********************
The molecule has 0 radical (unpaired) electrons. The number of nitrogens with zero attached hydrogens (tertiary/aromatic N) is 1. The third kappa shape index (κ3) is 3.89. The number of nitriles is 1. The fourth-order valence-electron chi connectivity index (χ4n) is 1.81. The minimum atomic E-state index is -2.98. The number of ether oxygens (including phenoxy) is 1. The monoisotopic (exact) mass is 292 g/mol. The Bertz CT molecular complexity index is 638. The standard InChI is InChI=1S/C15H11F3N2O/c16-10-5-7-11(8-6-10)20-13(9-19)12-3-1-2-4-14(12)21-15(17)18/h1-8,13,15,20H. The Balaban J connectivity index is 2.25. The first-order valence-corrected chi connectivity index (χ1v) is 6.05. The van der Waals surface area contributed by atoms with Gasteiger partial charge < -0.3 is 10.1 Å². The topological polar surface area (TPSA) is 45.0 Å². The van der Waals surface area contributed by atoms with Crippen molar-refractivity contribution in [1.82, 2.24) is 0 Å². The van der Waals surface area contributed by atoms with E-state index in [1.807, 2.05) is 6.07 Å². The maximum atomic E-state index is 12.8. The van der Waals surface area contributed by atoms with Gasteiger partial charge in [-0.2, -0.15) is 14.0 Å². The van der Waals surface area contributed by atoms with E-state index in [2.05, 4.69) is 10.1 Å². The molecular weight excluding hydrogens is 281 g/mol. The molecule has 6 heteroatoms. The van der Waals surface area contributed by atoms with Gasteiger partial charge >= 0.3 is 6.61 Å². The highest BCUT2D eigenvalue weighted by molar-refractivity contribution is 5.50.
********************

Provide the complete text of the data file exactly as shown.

The molecule has 0 radical (unpaired) electrons. The number of nitrogens with zero attached hydrogens (tertiary/aromatic N) is 1. The third kappa shape index (κ3) is 3.89. The number of nitriles is 1. The fourth-order valence-electron chi connectivity index (χ4n) is 1.81. The minimum atomic E-state index is -2.98. The number of ether oxygens (including phenoxy) is 1. The monoisotopic (exact) mass is 292 g/mol. The Bertz CT molecular complexity index is 638. The standard InChI is InChI=1S/C15H11F3N2O/c16-10-5-7-11(8-6-10)20-13(9-19)12-3-1-2-4-14(12)21-15(17)18/h1-8,13,15,20H. The Balaban J connectivity index is 2.25. The first-order valence-corrected chi connectivity index (χ1v) is 6.05. The van der Waals surface area contributed by atoms with Gasteiger partial charge < -0.3 is 10.1 Å². The topological polar surface area (TPSA) is 45.0 Å². The van der Waals surface area contributed by atoms with Crippen molar-refractivity contribution in [1.82, 2.24) is 0 Å². The van der Waals surface area contributed by atoms with E-state index in [1.807, 2.05) is 6.07 Å². The maximum atomic E-state index is 12.8. The van der Waals surface area contributed by atoms with Gasteiger partial charge in [-0.2, -0.15) is 14.0 Å². The van der Waals surface area contributed by atoms with E-state index in [2.05, 4.69) is 10.1 Å². The molecular weight excluding hydrogens is 281 g/mol. The molecule has 6 heteroatoms. The van der Waals surface area contributed by atoms with Gasteiger partial charge >= 0.3 is 6.61 Å². The highest BCUT2D eigenvalue weighted by molar-refractivity contribution is 5.50.